Kokrajhar (Bodoland, Assam): Separated from their mothers, and brought under human care as young cubs, two rare clouded leopards and four Asiatic black bears are on their way back to the wild in Greater Manas.
The cubs were moved today from the CWRC (Centre for Wildlife Rehabilitation and Conservation) Transit Home in Kokrajhar, to Kachugaon Forest Division to begin the next phase in their ‘soft- release’ with the assistance of the eco-development wing of the Indian Army.
“The principle of soft-release entails allowing the young cubs to learn the ways of survival in the wild over a period of time, with humans as their foster mothers,” said Dr Panjit Basumatary, IFAW-WTI veterinarian, in-charge of the cubs’ rehabilitation.
The cubs were confiscated in three different instances by the Assam Forest Department, from locals who found the cubs alone and picked them up from the wild. The clouded leopards were found in Chirang and brought to the Transit Home with the assistance of New Horizon. The bear cubs were brought from Udalguri and Nalbari districts by the authorities assisted by IFAW-WTI and Manas Maozigendri Ecotourism Society respectively.
“Nature belongs to each one of us. People should not hold ourselves above other living things and have no right to drive them to extinction. To save wildlife requires positive action; it requires change in lifestyle, attitude and perception. This rehabilitation attempt is one such positive action – maybe small but significant. However, our prime objective is to make everyone nature-literate,” said MC Brahma, Divisional Forest Officer – Wildlife, Kokrajhar.
All the cubs were hand-raised at the BTC-IFAW-WTI run CWRC Transit Home. Now, at the release site in Kachugaon FD, the cubs will undergo a prolonged on-site acclimatisation.
The strategy for the release of these two species differs, explains Dr NVK Ashraf, Chief Veterinarian, WTI. “Clouded leopards are carnivores and nocturnal. Their soft release is more complicated as it requires both day and night time walks and learning hunting instinctively without having seen their mother in action. Asiatic black bears however are omnivores and are relatively easier to release, as foraging comes naturally to them.”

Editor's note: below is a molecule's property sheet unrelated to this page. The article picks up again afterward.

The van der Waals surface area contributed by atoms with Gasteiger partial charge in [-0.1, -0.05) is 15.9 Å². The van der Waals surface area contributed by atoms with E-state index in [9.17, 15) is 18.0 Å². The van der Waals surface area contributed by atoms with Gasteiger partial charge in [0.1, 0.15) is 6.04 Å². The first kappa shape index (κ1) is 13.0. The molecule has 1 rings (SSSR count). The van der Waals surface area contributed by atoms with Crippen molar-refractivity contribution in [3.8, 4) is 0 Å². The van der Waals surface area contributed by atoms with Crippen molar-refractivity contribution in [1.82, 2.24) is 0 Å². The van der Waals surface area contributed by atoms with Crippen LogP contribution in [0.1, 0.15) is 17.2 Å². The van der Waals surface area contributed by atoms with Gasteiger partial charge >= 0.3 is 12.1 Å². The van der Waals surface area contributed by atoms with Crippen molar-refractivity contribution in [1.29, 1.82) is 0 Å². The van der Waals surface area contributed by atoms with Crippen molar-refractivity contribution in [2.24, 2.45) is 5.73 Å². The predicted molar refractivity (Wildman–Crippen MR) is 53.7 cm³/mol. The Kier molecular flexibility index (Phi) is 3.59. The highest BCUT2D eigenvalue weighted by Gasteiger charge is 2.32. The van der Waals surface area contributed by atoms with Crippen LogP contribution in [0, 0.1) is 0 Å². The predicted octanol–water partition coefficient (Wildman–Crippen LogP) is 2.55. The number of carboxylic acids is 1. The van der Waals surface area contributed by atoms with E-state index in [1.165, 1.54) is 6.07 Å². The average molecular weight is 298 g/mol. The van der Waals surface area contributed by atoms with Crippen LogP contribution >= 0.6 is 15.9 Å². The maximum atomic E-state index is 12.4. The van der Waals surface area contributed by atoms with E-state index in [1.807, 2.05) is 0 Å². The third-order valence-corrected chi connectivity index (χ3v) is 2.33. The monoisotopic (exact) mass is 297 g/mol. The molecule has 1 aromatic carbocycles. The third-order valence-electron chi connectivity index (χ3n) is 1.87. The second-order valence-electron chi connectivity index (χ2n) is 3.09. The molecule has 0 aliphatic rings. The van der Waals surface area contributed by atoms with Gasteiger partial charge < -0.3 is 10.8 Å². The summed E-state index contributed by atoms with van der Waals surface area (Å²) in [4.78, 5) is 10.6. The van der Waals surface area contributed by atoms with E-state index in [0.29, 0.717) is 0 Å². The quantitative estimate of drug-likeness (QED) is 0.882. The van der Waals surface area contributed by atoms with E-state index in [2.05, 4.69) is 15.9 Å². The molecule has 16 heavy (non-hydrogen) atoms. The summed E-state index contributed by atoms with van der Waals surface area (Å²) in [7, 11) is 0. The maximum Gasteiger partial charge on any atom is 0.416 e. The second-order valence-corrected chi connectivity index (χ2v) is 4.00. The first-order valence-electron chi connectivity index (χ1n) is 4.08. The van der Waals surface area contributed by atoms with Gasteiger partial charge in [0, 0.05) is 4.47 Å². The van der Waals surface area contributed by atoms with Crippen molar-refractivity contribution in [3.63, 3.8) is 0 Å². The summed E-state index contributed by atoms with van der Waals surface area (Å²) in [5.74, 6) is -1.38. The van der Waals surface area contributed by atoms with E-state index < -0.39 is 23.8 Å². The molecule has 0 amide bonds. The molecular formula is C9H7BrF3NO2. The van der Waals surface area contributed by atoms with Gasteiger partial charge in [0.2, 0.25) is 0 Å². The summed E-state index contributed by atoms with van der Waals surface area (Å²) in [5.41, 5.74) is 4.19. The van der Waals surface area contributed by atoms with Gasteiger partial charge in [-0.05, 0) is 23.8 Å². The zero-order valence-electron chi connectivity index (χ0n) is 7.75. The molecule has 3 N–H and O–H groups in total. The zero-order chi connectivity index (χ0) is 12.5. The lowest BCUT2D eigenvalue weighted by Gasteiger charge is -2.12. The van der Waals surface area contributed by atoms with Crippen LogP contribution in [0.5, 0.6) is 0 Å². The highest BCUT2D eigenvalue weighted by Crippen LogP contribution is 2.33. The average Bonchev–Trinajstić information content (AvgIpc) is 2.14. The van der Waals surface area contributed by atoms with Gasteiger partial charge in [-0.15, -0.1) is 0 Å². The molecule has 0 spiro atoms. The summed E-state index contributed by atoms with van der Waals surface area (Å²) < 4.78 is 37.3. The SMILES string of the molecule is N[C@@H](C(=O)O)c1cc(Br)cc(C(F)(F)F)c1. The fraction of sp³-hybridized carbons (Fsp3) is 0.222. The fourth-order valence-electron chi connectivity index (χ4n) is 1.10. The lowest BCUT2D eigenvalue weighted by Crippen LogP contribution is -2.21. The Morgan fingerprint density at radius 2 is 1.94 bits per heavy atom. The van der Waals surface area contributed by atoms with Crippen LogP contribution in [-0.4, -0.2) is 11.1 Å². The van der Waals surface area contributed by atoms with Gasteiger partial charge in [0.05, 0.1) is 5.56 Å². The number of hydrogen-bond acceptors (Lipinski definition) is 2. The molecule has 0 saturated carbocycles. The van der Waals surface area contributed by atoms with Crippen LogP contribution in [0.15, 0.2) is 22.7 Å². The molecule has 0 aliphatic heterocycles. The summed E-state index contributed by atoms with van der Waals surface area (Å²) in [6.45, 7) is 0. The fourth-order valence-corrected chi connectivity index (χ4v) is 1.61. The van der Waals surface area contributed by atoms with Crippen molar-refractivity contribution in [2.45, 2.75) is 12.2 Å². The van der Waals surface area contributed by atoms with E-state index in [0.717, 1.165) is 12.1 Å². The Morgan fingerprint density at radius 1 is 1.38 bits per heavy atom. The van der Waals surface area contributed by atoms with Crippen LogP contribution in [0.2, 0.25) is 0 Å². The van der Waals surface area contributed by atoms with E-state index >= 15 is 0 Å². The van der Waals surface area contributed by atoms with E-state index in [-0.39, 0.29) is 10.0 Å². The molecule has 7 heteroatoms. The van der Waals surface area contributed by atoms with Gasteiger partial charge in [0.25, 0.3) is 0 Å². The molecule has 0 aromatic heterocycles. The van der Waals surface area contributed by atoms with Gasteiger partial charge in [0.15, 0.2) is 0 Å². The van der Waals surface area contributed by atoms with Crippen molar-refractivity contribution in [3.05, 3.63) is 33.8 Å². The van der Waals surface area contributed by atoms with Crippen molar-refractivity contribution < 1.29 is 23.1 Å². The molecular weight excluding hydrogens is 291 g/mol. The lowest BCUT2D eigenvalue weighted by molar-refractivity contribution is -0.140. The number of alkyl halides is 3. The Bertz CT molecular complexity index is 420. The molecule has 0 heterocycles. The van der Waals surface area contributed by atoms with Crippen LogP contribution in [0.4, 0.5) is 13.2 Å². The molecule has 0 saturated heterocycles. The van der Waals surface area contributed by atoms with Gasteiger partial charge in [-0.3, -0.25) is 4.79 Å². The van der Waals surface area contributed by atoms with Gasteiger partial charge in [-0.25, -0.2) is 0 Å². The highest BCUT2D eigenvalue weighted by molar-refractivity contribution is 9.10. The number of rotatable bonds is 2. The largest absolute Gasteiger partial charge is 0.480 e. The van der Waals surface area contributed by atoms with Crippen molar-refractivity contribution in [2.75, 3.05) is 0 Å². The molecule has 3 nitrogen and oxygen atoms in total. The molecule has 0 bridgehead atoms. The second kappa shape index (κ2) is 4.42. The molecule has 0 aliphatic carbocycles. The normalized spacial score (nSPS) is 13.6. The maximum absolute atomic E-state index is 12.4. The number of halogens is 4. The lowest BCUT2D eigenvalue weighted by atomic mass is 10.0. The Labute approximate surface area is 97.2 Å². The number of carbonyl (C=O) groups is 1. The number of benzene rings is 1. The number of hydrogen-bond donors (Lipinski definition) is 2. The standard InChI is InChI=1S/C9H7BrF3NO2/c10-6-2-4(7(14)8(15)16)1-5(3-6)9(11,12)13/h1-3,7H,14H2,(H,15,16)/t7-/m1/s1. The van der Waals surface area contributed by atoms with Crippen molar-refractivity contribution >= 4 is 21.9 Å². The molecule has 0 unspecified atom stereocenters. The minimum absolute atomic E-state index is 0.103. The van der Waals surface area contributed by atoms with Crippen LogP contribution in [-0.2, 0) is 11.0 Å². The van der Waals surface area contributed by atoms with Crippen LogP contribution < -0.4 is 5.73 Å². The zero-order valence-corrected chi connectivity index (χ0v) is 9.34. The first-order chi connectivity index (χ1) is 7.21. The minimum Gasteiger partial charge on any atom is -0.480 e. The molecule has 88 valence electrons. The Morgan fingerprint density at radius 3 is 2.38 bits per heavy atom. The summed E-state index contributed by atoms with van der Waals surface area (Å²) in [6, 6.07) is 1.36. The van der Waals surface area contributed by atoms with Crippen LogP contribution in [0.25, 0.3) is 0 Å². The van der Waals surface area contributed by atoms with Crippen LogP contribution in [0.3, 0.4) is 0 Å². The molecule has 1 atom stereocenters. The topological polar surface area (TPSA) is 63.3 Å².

They will be accompanied by their respective keepers who will accompany them for walks in the wild and withdraw gradually. After about six to eight months when they show signs of independence, they will be radio collared which will help in post release monitoring.
“The cubs begin to learn various skills including hunting during hand-raising at the Transit Home. At the release site, they find opportunities to try out their skills and improve on it, and understand their new home under the care of their foster mothers,” added Dr Basumatary.
IFAW-WTI has earlier assisted the Assam Forest Department authorities in successful hand-raising and release of two clouded leopards, and 15 Asiatic black bears including three in Manas, in addition to elephant and rhino calves. However, IFAW-WTI stresses that while wildlife rehabilitation is a band-aid solution to return the displaced animals to the wild, the problem needs to be addressed at the grassroots to reduce the number of animals displaced from the wild.